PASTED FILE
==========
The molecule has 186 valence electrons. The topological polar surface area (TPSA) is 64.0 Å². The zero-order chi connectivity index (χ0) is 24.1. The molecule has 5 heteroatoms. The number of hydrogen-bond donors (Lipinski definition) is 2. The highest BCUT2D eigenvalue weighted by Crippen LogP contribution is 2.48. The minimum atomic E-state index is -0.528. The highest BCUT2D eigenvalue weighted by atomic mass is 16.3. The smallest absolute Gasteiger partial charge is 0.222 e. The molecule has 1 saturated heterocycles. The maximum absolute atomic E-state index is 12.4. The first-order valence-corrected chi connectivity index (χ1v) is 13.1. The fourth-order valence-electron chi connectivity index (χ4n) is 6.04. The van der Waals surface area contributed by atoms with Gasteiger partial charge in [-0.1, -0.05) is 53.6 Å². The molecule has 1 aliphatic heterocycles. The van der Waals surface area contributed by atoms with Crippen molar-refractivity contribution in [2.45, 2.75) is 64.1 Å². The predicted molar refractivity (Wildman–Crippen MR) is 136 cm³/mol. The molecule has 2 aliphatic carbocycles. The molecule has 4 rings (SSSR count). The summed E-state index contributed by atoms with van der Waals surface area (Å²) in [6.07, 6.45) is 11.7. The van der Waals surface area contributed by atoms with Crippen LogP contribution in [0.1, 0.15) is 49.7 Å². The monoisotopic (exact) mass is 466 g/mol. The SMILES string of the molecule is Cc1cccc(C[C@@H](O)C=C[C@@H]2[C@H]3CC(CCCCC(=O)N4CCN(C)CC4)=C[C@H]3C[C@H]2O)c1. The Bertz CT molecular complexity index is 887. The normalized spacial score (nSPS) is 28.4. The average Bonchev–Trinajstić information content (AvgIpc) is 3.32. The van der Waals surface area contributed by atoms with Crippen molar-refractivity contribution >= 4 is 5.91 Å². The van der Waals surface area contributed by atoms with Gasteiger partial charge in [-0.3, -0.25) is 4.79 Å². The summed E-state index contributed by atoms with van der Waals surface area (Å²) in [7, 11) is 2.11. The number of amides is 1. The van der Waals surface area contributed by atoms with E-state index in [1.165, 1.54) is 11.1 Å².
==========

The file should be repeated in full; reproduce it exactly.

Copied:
The molecule has 186 valence electrons. The topological polar surface area (TPSA) is 64.0 Å². The zero-order chi connectivity index (χ0) is 24.1. The molecule has 5 heteroatoms. The number of hydrogen-bond donors (Lipinski definition) is 2. The highest BCUT2D eigenvalue weighted by Crippen LogP contribution is 2.48. The minimum atomic E-state index is -0.528. The highest BCUT2D eigenvalue weighted by atomic mass is 16.3. The smallest absolute Gasteiger partial charge is 0.222 e. The molecule has 1 saturated heterocycles. The maximum absolute atomic E-state index is 12.4. The first-order valence-corrected chi connectivity index (χ1v) is 13.1. The fourth-order valence-electron chi connectivity index (χ4n) is 6.04. The van der Waals surface area contributed by atoms with Gasteiger partial charge in [-0.1, -0.05) is 53.6 Å². The molecule has 1 aliphatic heterocycles. The van der Waals surface area contributed by atoms with Crippen molar-refractivity contribution in [2.45, 2.75) is 64.1 Å². The predicted molar refractivity (Wildman–Crippen MR) is 136 cm³/mol. The molecule has 2 aliphatic carbocycles. The molecule has 4 rings (SSSR count). The summed E-state index contributed by atoms with van der Waals surface area (Å²) in [6.07, 6.45) is 11.7. The van der Waals surface area contributed by atoms with Crippen LogP contribution in [0.1, 0.15) is 49.7 Å². The monoisotopic (exact) mass is 466 g/mol. The SMILES string of the molecule is Cc1cccc(C[C@@H](O)C=C[C@@H]2[C@H]3CC(CCCCC(=O)N4CCN(C)CC4)=C[C@H]3C[C@H]2O)c1. The Bertz CT molecular complexity index is 887. The normalized spacial score (nSPS) is 28.4. The average Bonchev–Trinajstić information content (AvgIpc) is 3.32. The van der Waals surface area contributed by atoms with Crippen molar-refractivity contribution >= 4 is 5.91 Å². The van der Waals surface area contributed by atoms with Gasteiger partial charge in [-0.3, -0.25) is 4.79 Å². The summed E-state index contributed by atoms with van der Waals surface area (Å²) in [7, 11) is 2.11. The number of amides is 1. The van der Waals surface area contributed by atoms with E-state index in [1.165, 1.54) is 11.1 Å².